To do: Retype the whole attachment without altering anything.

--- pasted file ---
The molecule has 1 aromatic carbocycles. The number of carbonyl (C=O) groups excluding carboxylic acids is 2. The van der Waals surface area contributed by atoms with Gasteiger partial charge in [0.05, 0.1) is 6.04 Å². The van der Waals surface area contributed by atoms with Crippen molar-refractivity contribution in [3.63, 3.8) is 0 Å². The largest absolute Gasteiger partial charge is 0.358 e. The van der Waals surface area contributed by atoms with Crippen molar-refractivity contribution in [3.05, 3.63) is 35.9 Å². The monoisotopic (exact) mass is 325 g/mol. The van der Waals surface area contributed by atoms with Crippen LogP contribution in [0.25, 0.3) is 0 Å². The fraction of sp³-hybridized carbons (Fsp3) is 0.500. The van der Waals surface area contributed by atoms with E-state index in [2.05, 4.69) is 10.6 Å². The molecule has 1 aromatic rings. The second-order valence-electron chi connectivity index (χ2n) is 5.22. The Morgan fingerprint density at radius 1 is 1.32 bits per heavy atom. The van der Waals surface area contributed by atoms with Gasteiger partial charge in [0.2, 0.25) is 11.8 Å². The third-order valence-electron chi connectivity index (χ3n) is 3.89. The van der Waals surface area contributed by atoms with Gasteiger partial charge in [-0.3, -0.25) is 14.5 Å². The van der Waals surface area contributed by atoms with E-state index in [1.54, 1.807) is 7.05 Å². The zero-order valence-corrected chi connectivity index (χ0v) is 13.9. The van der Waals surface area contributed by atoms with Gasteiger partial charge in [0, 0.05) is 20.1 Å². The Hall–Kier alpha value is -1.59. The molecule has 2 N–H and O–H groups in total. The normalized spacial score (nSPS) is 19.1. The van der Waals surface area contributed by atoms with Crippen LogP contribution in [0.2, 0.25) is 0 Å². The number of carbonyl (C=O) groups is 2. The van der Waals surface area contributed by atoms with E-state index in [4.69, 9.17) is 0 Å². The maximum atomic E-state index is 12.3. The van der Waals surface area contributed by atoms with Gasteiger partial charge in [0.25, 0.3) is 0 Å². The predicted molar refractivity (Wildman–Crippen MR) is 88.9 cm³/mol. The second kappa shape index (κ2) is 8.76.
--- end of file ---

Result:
The molecule has 1 aromatic carbocycles. The number of carbonyl (C=O) groups excluding carboxylic acids is 2. The van der Waals surface area contributed by atoms with Gasteiger partial charge in [0.05, 0.1) is 6.04 Å². The van der Waals surface area contributed by atoms with Crippen molar-refractivity contribution in [3.63, 3.8) is 0 Å². The largest absolute Gasteiger partial charge is 0.358 e. The van der Waals surface area contributed by atoms with Crippen molar-refractivity contribution in [3.05, 3.63) is 35.9 Å². The monoisotopic (exact) mass is 325 g/mol. The van der Waals surface area contributed by atoms with Crippen LogP contribution in [0.25, 0.3) is 0 Å². The fraction of sp³-hybridized carbons (Fsp3) is 0.500. The van der Waals surface area contributed by atoms with E-state index in [2.05, 4.69) is 10.6 Å². The molecule has 1 aromatic rings. The second-order valence-electron chi connectivity index (χ2n) is 5.22. The Morgan fingerprint density at radius 1 is 1.32 bits per heavy atom. The van der Waals surface area contributed by atoms with Gasteiger partial charge in [0.2, 0.25) is 11.8 Å². The third-order valence-electron chi connectivity index (χ3n) is 3.89. The van der Waals surface area contributed by atoms with Gasteiger partial charge in [-0.3, -0.25) is 14.5 Å². The van der Waals surface area contributed by atoms with E-state index in [1.54, 1.807) is 7.05 Å². The zero-order valence-corrected chi connectivity index (χ0v) is 13.9. The van der Waals surface area contributed by atoms with Gasteiger partial charge in [0, 0.05) is 20.1 Å². The Hall–Kier alpha value is -1.59. The molecule has 2 N–H and O–H groups in total. The normalized spacial score (nSPS) is 19.1. The van der Waals surface area contributed by atoms with Crippen LogP contribution in [0.2, 0.25) is 0 Å². The number of carbonyl (C=O) groups is 2. The van der Waals surface area contributed by atoms with E-state index in [4.69, 9.17) is 0 Å². The maximum atomic E-state index is 12.3. The van der Waals surface area contributed by atoms with Gasteiger partial charge in [0.25, 0.3) is 0 Å². The predicted molar refractivity (Wildman–Crippen MR) is 88.9 cm³/mol. The second kappa shape index (κ2) is 8.76.